By Michael Belote, Esq., California Advocates, UTA California Lobbyist
To call 2021 an unusual year in the Sacramento Capitol is like calling World War II the recent unpleasantness in Europe. As this column is written, only a week remains before voting closes in the Gavin Newsom recall election. That means by the time this piece appears the results of the election are likely to be known. A month ago, polls indicated that the recall was a dead heat; now the momentum clearly has swung back in favor of the Governor. Ironically, the view in Sacramento is that the entry of Larry Elder in the race was actually good for Mr. Newsom, as it allowed him to portray the race as him against Elder, rather than him against the field.
The recall clearly has been a distraction in a year full of them. Between the pandemic, wildfires and drought, the only thing missing seems to be locusts. These mega-issues are very likely going to reduce legislative output for a second consecutive year. In a typical year, the legislature enacts and the Governor signs roughly 1,000 new laws. Last year the pandemic operated to reduce this number to fewer than 400. This year is likely to be higher than the last, but still less than a normal year.
The fact that this column must be written some time before publication makes predictions difficult, but it appears that the California Legislature will take no action this year on mortgages and foreclosures. Because California law requires bills to be “in print” for 72 hours prior to final passage, a bill affecting foreclosures would have to be proposed the very day this column is written in order to be enacted prior to the commencement of the fall recess on Friday September 10. Thus far discussions in the Capitol have focused far more on evictions, though foreclosures could be on the agenda when the Legislature returns on Monday, January 3, depending upon how things go in the fall.
Another issue which will not be acted upon this year, at least in California, is remote online notarization (RON). Even as more states codify the availability of RON, California is taking a slower approach. Part of that has to do with the fact that our state got both a new Attorney General and a new Secretary of State this year; both positions are critical to the RON discussion, and neither Attorney General Rob Bonta nor Secretary of State Shirley Weber had any particular familiarity with the issue. A large group of stakeholders advocating for the enactment of RON continues to press the issue in Sacramento, however, and action is possible next year, the second year of the current two-year legislative session in Sacramento.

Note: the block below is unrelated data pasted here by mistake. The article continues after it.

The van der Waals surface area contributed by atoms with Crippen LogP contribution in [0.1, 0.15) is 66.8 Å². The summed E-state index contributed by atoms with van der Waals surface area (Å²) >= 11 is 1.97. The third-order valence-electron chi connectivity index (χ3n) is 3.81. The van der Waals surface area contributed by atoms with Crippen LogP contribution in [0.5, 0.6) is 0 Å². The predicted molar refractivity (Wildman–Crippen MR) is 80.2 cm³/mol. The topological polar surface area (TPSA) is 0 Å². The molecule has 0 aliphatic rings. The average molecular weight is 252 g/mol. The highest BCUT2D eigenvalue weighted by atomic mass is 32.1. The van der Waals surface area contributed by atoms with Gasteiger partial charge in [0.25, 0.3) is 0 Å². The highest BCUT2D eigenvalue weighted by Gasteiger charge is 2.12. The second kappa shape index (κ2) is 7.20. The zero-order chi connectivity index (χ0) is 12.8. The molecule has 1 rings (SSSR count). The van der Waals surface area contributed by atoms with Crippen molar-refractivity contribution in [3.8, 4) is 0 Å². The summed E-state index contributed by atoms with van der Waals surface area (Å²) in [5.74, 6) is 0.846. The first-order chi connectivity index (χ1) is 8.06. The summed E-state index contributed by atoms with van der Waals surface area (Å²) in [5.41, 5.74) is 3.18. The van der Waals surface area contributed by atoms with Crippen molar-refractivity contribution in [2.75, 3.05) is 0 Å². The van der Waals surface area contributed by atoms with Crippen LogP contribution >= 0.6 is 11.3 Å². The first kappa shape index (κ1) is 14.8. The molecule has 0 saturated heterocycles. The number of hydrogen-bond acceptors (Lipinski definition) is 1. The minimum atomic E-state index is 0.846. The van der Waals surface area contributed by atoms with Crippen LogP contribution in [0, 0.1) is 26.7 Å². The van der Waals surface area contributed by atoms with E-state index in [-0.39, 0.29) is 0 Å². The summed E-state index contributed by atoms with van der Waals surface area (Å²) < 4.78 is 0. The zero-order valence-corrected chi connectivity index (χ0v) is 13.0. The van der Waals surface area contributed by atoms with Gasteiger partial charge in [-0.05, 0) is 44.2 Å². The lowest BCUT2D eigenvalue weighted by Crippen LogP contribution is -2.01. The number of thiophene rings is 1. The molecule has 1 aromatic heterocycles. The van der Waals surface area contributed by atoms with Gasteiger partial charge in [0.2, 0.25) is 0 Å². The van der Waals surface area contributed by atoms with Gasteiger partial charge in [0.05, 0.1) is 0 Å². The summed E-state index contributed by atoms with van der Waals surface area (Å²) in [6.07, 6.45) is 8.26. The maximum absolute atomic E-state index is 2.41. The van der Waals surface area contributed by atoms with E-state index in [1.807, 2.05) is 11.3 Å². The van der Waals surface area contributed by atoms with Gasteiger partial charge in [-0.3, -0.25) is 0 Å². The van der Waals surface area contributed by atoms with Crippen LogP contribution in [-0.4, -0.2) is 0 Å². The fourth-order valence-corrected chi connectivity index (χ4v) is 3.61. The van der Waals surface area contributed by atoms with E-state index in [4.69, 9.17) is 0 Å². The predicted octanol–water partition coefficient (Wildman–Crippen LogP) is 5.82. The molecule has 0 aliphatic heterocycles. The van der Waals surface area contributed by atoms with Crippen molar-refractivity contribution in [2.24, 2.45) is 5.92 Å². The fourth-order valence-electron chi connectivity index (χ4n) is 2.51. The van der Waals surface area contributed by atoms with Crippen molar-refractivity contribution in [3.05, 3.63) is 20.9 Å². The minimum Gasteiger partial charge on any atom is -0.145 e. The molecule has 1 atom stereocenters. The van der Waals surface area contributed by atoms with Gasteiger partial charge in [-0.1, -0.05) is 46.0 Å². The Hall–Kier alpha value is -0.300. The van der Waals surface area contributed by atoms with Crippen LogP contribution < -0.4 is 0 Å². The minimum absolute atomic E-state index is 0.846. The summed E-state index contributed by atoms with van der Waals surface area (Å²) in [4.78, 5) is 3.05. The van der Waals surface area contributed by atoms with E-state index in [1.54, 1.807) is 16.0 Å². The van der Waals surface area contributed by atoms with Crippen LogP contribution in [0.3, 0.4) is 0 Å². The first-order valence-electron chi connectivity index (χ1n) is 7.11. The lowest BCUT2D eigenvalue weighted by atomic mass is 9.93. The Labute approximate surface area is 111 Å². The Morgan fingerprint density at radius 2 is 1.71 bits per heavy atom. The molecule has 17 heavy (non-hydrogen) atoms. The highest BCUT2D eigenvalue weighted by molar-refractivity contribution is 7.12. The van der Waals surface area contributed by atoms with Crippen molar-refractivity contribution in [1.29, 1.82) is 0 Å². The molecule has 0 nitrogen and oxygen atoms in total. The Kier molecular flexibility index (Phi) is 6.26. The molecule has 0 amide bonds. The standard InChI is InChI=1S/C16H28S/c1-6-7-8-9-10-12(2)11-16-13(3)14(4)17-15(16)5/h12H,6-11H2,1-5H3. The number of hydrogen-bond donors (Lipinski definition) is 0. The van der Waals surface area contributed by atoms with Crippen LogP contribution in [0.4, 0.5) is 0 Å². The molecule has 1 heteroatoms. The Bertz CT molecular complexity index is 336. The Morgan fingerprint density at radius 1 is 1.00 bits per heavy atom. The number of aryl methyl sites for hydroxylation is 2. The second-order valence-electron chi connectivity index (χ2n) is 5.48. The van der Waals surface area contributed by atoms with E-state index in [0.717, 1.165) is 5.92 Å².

One issue that is likely to be addressed this year is clean up to SB 1079 (Skinner) from last year. As UTA members are virtually certain to know, SB 1079 permits certain entitled parties to bid an equal or higher amount than the last and highest bid at a trustees’ sale, thereby obtaining the property. The objective of the bill was to discourage large institutional investors utilizing the nonjudicial foreclosure process to convert owner-occupied neighborhoods into rental neighborhoods, but the details of SB 1079 were quite complicated and a number of questions and ambiguities have been identified. As noted in a previous column, UTA lawyers Michelle Mierzwa and Andrew Boylan worked very hard to draft refinements to the law which may be properly characterized as clarifications which make the law better without derogating from the fundamental mission of SB 1079.
As the legislative year enters its final week, clean-up language has been inserted in AB 175 and SB 175, which both have been denominated as budget trailer bills. Without wallowing in legislative minutiae, budget trailer bills take effect immediately upon the Governor’s signature; assuming passage this week, Governor Newsom will have until October 10 to sign or veto all of the bills which reach his desk. And given the timing of the recall, Governor Newsom will be acting on all bills enacted by the legislature this year, even if he loses the recall election closing on September 14.
Space does not permit a description of all of the items included in the SB 1079 clean-up, but the refinements include increasing the amount of time to record the trustees’ deed after the 15- and 45-day deadlines, clarification of the affidavit or declaration used by post-sale bidders, clarification of information which must be provided by trustees, and more. Come to the UTA Conference in Reno and learn the outcome of AB 175 and SB 175, and the exact changes included!